If only we had every weekend free to travel and write about food, then we would have visited Chuck’s in Opelika at least three years ago. We had popped into this corner of eastern Alabama, via Columbus, back in 2010, and I guess that not long after that, I read John T. Edge’s terrific interview with the owner, Chuck Ferrell, which he’d conducted in 2006 for the Southern Foodways Alliance. (Readers should definitely check that out, along with all the dozens of other oral histories at the Southern Foodways site. It’s all terrific stuff.)
Well, time got in the way, and I just never found myself in Lee County again until last month, when the wonderful people at the Auburn and Opelika Tourism Bureau shared some information about an amazing and new restaurant that they wanted us to try. We’ll tell you about that next week. First up, we wanted to rummage around the area for some older places that we missed when we roared through in 2010 and visited Toomer’s Drugs. Chuck’s was top of the to-do list, and it did not disappoint!
For the benefit of newer readers, I should point out that this little region, which stretches from Lee County in the west, down south to Eufaula, and back north and east into Georgia around Columbus, is home to a particular mustard-based barbecue sauce that is not duplicated anywhere else that we’ve found, and nor is it quite like the “gold” mustard sauce that is seen in South Carolina (and in lots of Atlanta restaurants that have a bottle of it for folk from Columbia). The sauce is a dark orange, typically a blend of mustard, ketchup, vinegar, onions, and brown sugar.
The barbecue dynasty in this region would be the Ferrell and the Gunter families, and it stretches back sixty-one years to the founding of Smokey Pig Barbecue in 1953. It’s Chuck Ferrell’s memory that his uncle Buck brought the recipe for this sauce from a drive-in where he worked (the original Clearview on Victory Drive, most probably an ancestor business to the Clearview BBQ that still operates today). Various Gunters and Ferrells have operated barbecue joints in this region for decades, and when I spoke to Larry Gunter at Smokey Pig in 2012, he mentioned that some of the region’s restaurants were opened by former employees, and, in the interview linked above, Chuck Ferrell mentions that he also helped friends and former employees start their own businesses over the last forty years.
Chuck’s feels a lot like Smokey Pig does. It’s a very 1970s building, with utilitarian fast-food booths and a long counter where employees can pull barbecue straight from the fireplace. One of the secrets to the preparation here is that the meat – the picnic cut below the butt, if I understand correctly – is not cooked indirectly, “low and slow,” but directly above the flame and fast. Chipped pork is another common feature of this area’s barbecue. The chopped pork is cut up again, finer, and marinated in the sauce above the flame. Guests can order sliced or unsauced pork, but the most common meal is this chipped variety, so that’s what I ordered.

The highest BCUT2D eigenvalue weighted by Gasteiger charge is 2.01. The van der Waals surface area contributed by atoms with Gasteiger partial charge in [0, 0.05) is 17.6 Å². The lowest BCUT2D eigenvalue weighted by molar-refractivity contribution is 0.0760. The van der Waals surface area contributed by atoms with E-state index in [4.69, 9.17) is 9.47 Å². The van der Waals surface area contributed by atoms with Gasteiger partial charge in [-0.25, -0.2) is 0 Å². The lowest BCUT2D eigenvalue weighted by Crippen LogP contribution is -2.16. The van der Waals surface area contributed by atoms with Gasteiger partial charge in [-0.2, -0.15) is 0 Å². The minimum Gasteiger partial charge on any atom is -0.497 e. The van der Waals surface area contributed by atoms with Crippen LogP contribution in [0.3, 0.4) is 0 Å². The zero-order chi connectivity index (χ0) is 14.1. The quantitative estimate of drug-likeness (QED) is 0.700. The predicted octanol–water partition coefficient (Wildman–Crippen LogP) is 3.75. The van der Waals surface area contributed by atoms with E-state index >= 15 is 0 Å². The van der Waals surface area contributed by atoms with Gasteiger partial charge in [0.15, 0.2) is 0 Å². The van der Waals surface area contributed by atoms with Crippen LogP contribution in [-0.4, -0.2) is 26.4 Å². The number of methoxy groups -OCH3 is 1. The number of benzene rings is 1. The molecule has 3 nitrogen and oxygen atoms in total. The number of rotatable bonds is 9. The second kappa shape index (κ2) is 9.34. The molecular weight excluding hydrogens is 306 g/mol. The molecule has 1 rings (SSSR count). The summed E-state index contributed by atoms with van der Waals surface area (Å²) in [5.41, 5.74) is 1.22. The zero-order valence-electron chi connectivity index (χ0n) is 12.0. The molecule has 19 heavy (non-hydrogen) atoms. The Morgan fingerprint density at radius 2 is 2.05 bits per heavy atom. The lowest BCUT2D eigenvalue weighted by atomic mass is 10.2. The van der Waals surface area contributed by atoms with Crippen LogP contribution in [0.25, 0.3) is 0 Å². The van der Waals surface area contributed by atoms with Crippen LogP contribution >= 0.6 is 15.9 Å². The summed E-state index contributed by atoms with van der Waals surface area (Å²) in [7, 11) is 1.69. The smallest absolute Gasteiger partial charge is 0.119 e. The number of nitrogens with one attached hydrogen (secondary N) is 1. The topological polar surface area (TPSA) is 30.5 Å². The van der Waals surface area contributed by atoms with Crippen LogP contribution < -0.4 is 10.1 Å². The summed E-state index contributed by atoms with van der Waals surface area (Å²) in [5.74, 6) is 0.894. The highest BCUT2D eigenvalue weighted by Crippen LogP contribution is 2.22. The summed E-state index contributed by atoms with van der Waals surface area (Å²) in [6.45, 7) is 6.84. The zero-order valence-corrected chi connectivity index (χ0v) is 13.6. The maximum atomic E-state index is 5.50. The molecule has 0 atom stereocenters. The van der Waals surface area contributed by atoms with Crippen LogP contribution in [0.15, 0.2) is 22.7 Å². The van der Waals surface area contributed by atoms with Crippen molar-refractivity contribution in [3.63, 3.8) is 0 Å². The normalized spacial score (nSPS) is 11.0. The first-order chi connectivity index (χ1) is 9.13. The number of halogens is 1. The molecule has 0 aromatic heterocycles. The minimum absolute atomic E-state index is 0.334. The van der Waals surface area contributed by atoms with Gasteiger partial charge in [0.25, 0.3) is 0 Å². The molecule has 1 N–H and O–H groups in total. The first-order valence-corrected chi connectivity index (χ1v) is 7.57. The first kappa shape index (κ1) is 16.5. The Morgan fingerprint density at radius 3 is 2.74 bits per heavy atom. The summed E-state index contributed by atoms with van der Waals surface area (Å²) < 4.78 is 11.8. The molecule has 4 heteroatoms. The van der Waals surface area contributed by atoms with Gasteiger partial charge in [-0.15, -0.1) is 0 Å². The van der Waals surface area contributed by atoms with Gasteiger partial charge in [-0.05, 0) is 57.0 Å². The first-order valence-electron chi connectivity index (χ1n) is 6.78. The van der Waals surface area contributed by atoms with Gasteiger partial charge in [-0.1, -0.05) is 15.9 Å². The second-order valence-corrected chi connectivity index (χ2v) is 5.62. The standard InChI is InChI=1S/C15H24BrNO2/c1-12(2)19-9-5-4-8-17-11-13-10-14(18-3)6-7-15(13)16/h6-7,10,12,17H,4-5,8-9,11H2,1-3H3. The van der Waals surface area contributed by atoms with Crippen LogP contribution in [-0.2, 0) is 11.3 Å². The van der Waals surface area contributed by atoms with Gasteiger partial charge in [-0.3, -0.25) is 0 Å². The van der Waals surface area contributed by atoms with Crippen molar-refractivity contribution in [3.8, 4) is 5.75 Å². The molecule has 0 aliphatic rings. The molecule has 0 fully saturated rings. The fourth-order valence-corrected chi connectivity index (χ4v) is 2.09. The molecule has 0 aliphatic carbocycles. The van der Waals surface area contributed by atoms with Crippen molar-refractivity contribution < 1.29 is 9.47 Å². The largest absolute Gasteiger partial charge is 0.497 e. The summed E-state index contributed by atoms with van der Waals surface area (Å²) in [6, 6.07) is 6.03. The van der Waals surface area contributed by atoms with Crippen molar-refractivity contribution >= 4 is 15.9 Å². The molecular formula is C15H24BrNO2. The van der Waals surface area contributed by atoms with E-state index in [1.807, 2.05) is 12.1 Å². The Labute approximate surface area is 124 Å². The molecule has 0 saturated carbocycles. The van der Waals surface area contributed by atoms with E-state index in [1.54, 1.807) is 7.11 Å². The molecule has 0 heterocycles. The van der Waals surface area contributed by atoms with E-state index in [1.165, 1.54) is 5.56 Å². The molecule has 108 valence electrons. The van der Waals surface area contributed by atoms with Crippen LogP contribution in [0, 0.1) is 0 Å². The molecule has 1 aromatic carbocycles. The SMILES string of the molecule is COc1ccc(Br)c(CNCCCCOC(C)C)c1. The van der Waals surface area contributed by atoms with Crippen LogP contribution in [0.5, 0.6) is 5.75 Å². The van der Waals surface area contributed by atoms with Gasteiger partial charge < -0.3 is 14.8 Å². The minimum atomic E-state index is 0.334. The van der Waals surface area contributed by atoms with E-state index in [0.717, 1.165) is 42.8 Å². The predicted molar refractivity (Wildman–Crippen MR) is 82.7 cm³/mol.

Another common menu item in the region is BBQ slaw, which, like red slaw in the Piedmont of North Carolina, is slaw made with the area’s typical barbecue sauce instead of mayonnaise. You can also find this in all of the places that followed in Smokey Pig’s and Chuck’s footsteps, like Country’s and Mike and Ed’s. And, courteously for the pickle-phobic among you (and you know who you are), the pickles are discreetly hidden under sliced bread in a separate section of the plastic plate, where the juices can’t mix with the meat.
The first Chuck’s opened in 1974 in the nearby town of Valley, but business was slow and they closed in two years, relocating to Opelika, where they’ve been doing very well ever since. After lunch, Marie and the three year-old and I enjoyed a walk around Opelika’s downtown. Many of the storefronts were vacant, including, sadly, the one that had belonged to an antique mall called Resurrect, but we found some yarn, and kids’ shoes, and some books from a bookshop that was not anywhere close to where I thought it was. More on that in tomorrow’s chapter…
You can see all the barbecue restaurants that we have visited for our blog (more than 290!) on this map, with links back to the original blog posts. It’s terrific for anybody planning a barbecue road trip through the southeast!